With the motto leer es crecer (reading is growing), Cuba’s International Book Fair takes place every February. The Cuban publishing industry’s largest annual event transforms the usually-deserted La Cabaña fortress into a huge book market, selling new and old titles of all genres. Attracting publishing companies, book-lovers and curious tourists alike, the fair also includes book presentations, award ceremonies and musical concerts at night. Havana hosts the event for 10 days before it travels to other cities across the island, ending four months later and almost 500-miles away in Santiago de Cuba.
Here we answer all your questions about one of the book-loving island's biggest cultural events.
Where does Cuba's love of literature stem from?
In 1959, Cuba’s triumphant revolutionary government paid homage to a famous maxim of Cuban poet and national hero José Martí, that "to be cultured is the only way to be free". They founded the National Printing House and began publishing materials to be used used in the Cuban Literacy Campaign. The year-long programme, which mobilised over 150,000 volunteers, was established to promote literacy in Cuba and succeeded in raising levels from 60 to 96 per cent (now 99.7). The first novel released was Miguel de Cervantes’ Don Quijote, with illustrations by none other than Gustavo Doré and Pablo Picasso. Numerous classics were re-released and sold at state-subsided prices. Almost sixty years later, many Cuban families still treasure timeworn versions of Jules Verne’s Twenty Thousand Leagues Under the Sea, Emilio Salgari’s The Black Corsair and any Agatha Christie sequels published as part of the campaign.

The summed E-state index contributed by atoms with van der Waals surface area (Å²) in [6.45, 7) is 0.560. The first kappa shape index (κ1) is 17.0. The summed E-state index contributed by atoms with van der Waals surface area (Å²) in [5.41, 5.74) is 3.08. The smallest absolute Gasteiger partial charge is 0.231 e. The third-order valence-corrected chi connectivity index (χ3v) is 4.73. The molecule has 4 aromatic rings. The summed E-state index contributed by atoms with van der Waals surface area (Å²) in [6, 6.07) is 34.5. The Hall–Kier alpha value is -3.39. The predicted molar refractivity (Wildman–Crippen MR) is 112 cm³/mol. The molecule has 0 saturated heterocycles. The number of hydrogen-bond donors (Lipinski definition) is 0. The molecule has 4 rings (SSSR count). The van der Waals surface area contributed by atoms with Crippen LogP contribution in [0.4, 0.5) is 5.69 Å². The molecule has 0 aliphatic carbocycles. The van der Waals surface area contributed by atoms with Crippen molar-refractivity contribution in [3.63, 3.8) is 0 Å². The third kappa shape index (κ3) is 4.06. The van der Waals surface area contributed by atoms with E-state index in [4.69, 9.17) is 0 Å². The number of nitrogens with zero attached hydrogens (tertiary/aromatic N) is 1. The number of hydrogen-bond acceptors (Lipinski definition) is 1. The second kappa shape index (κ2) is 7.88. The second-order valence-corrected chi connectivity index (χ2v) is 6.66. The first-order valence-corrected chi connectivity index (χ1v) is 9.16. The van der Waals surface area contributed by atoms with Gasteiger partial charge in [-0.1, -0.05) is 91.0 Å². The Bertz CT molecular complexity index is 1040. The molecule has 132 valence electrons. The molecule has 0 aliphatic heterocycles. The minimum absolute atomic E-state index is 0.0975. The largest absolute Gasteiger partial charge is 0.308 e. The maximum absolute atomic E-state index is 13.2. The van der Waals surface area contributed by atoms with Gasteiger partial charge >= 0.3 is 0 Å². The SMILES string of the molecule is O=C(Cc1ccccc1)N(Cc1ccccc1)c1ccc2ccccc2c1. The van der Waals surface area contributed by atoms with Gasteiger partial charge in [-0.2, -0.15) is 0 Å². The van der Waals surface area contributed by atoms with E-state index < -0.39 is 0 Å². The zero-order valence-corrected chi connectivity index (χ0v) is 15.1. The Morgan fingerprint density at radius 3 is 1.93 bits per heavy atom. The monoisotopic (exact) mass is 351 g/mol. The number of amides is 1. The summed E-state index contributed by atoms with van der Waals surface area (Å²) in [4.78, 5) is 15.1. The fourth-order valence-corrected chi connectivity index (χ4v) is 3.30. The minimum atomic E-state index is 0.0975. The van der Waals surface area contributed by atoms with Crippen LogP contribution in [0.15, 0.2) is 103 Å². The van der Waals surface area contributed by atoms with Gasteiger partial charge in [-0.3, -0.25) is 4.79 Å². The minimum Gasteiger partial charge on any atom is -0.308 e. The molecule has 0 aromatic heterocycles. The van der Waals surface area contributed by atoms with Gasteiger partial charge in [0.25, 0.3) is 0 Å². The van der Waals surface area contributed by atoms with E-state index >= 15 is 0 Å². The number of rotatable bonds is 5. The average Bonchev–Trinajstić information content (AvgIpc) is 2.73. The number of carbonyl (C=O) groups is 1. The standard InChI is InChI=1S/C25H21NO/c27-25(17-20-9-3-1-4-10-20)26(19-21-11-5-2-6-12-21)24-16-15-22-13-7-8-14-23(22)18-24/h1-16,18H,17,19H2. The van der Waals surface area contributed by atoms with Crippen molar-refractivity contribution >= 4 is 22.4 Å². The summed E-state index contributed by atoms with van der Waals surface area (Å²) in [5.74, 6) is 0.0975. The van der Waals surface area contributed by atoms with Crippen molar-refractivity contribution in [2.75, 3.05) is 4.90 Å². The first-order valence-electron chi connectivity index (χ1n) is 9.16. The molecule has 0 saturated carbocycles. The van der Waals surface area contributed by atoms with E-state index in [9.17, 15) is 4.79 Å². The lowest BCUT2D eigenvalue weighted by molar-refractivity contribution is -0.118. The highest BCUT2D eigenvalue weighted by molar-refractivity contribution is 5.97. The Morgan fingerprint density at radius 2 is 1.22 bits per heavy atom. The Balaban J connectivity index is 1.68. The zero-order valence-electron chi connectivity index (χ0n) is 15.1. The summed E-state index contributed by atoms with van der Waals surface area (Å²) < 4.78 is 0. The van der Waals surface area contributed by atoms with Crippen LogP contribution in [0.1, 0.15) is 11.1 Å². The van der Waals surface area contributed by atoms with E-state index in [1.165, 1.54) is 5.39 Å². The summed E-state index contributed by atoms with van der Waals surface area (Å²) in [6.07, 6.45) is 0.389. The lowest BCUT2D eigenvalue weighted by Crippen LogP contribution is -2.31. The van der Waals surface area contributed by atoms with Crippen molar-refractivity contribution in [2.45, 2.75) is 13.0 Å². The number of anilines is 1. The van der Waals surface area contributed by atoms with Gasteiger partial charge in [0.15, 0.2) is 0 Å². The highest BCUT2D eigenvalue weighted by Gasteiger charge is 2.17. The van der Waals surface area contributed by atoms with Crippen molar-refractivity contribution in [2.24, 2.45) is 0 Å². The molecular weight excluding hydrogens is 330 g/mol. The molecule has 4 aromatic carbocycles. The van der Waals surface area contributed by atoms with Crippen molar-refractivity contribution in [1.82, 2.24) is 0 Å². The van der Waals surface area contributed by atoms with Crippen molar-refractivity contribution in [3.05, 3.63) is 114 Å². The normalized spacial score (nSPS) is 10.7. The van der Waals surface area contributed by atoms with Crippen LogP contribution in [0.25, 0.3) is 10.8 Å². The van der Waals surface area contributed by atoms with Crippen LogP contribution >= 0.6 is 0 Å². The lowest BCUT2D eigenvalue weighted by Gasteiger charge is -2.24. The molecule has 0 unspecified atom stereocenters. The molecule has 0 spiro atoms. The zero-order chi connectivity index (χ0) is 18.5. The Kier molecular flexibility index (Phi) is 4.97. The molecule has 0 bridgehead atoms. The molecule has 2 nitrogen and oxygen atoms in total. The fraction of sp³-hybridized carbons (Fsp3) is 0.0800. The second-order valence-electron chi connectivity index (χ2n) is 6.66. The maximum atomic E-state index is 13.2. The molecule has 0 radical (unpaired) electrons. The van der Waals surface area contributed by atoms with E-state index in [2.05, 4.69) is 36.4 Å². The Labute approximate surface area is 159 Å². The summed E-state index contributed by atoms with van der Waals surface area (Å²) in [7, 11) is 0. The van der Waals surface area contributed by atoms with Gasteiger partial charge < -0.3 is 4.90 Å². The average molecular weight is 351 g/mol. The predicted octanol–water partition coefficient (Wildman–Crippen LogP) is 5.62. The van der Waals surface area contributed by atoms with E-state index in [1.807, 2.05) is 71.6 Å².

Where is the fair held?
San Carlos de la Cabaña Fortress and Morro Castle, an 18th-century military complex overlooking the harbour, serve as the nucleus of the event. Pabellón Cuba, in the heart of Havana’s Vedado district, is also a major venue. Up to 22 venues are expected to host Book Fair events this year, and that’s only in Havana.
Why is the fair so popular?
The fair ranks amongst one of Cuba's most popular cultural events, partly for its accessibility to ordinary Cubans. Tickets are reasonably priced compared to other big cultural events in the country (for tourists, $3.00 Cuban Convertible Pesos – around £2.15 ) as are the books, which cover a wide variety of genres, including some English-language books. As well as La Cabaña, the event takes place in several open-air plazas and parks around the city, drawing the attention of passing bibliophiles.
With Cuba being a not-so-digitalised country, printed books are relied on for information and amusement, particularly by children. You’ll find a lot of families clutching magazines, school books, calendars and some classics too (which cost the low sum of £0.35 - £2 in Cuba, with prices fixed by the state).
Even those who usually shy away from books can’t help but to enjoy the lively ambience of the fair, dotted with artisan vendors, music concerts and street-food kiosks.
Sounds great! How do I attend?
Tickets are available at public bookstores before and during the fair, but it’s okay to just show up at La Cabaña or Pabellón Cuba and buy them on the door. Please be prepared for a long queue during peak hours, such as 10am when the fair opens and around 1pm as many working people take half a day off to attend.
Read more about Cuba travel tips in our blogs Travelling to Cuba: Your Questions Answered
Anything else I should know?
Here's a fun fact: the best-selling book in the history of the fair is Había Una Vez (Once Upon a Time), a selection of children’s literature hits including fables, poems and stories. The book is republished every year and sells out, without fail, on the first day of the event.
Cuba plays host to a lively calendar of events all year round. To start planning your trip, please get in touch using our Contact Us form or call to chat with a Cuba expert straight away.